• In snow, stop frequently to clean the windows, wheel arches, lights and number plates.
• Visibility will probably be reduced, so use dipped headlights.
If you get stuck in snow
• Don’t rev your engine and try to power out of the rut. Instead, move your vehicle slowly backwards and forwards out of the rum using the highest gear you can.
• If this doesn’t work, you may have to ask a friendly passerby for a push, or get your shovel out.
If you get caught in a snow drift
• Don’t leave your vehicle
• Call your breakdown service or the emergency services and let help come to you
• Don’t run the engine to keep warm
Rain reduces your ability to see and greatly increases the distance required to slow down and stop. You will need twice your normal braking distance.
Aquaplaning is caused by driving too fast into surface water. When the tyre treat cannot channel away enough water, the tyre(s) lose contact with the road and your car will float on a wedge of water. It can be avoided by reducing speed in wet conditions alongside having correct tyre pressure and tread depth.
If it happens, ease off the accelerator and brakes until your speed drops sufficiently for the car tyres to make contact with the road again.
• Avoid the deepest water – which is usually near the kerb.
• Don’t attempt to cross if the water seems too deep.
• If you are not sure of the water’s depth, look for an alternative route.
• If you decide to risk it, drive slowly in first gear but keep the engine speed high by slipping the clutch – this will stop you from stalling.
• Be aware of the bow wave from approaching vehicles – operate an informal ‘give way’ with approaching vehicles. Remember to test your brakes when you are through the flood
Avoid driving in fog unless your journey is absolutely necessary. Fog is one of the most dangerous weather conditions. An accident involving one vehicle can quickly involve many others, especially if they are driving too close to one another.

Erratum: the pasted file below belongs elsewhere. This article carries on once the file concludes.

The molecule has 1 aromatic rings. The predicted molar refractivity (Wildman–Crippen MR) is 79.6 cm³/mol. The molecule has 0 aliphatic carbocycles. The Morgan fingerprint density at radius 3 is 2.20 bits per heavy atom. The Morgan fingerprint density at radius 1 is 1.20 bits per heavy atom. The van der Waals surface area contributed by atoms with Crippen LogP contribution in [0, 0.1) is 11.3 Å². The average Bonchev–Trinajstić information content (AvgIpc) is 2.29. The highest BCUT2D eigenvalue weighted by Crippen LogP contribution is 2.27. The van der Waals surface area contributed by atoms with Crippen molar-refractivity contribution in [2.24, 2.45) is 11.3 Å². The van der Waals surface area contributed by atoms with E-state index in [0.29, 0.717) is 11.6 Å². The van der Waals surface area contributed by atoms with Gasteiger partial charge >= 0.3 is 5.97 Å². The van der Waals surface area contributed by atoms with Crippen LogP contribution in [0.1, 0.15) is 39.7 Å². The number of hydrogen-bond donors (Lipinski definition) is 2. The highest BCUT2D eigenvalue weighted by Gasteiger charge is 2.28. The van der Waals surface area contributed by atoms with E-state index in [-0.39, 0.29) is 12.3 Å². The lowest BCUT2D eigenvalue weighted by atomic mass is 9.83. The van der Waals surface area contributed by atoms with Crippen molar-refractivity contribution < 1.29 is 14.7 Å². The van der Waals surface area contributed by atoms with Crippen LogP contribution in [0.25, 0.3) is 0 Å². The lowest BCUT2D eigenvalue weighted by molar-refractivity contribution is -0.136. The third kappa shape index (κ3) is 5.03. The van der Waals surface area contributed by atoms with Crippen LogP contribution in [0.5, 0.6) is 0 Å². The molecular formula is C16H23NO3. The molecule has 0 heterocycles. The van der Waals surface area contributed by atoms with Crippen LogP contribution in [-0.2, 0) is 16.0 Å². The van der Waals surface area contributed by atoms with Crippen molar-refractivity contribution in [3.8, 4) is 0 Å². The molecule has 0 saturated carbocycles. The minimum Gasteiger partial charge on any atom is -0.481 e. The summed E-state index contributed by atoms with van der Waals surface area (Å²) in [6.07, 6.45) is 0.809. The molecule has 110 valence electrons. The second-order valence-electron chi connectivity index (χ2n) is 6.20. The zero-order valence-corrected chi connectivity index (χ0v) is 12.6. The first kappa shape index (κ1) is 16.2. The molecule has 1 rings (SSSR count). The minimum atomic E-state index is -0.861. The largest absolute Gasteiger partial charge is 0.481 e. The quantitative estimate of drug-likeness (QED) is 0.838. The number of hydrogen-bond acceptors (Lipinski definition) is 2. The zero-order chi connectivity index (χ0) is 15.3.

If you must drive:
• Follow weather forecasts and general advice to drivers in the local and national media
• Allow plenty of extra time for your journey
• Check your car before you set off. Make sure everything is in good working order, especially the lights.
• Reduce your speed and keep it down
• Switch on headlights and fog lamps if visibility is reduced
• If you can see the vehicles to your rear, the drivers behind can see you – switch off your rear fog lamps to avoid dazzling them
• Use the demister and windscreen wipers
• Do not ‘hang on’ to the rear lights of the car in front as you will be too close to be able to brake safely
• Switch off distracting noises and open the window slightly so that you can listen for other traffic, especially at crossroads and junctions
• Beware of speeding up immediately visibility improves slightly. In patchy fog you could find yourself ‘driving blind’ again only moments later
• If you break down, inform the police and get the vehicle off the road as soon as possible. Never park on the road in fog and never leave it without warning lights of some kind if it is on the wrong side of the road
• Hold on tight
• Avoid bridges
• If driving a high sided vehicle … don’t.
Ironically, having talked about all these poor winter weather conditions, winter suns can also cause difficulties.
In winter, the angle of the sun in the sky will frequently be too low for your visor to help. If blinded by glare:
• Reduce your speed
• Reduce the effect of glare by keeping both the inside and outside of your windscreen clean and grease free.
• If you wear sunglasses (with prescription lenses if necessary) take them off whenever the sun goes in. They should not be worn in duller weather or at night as they seriously reduce the ability to see.
If you get stranded
Don’t panic. Stay with your vehicle and call the Emergency services on your mobile phone.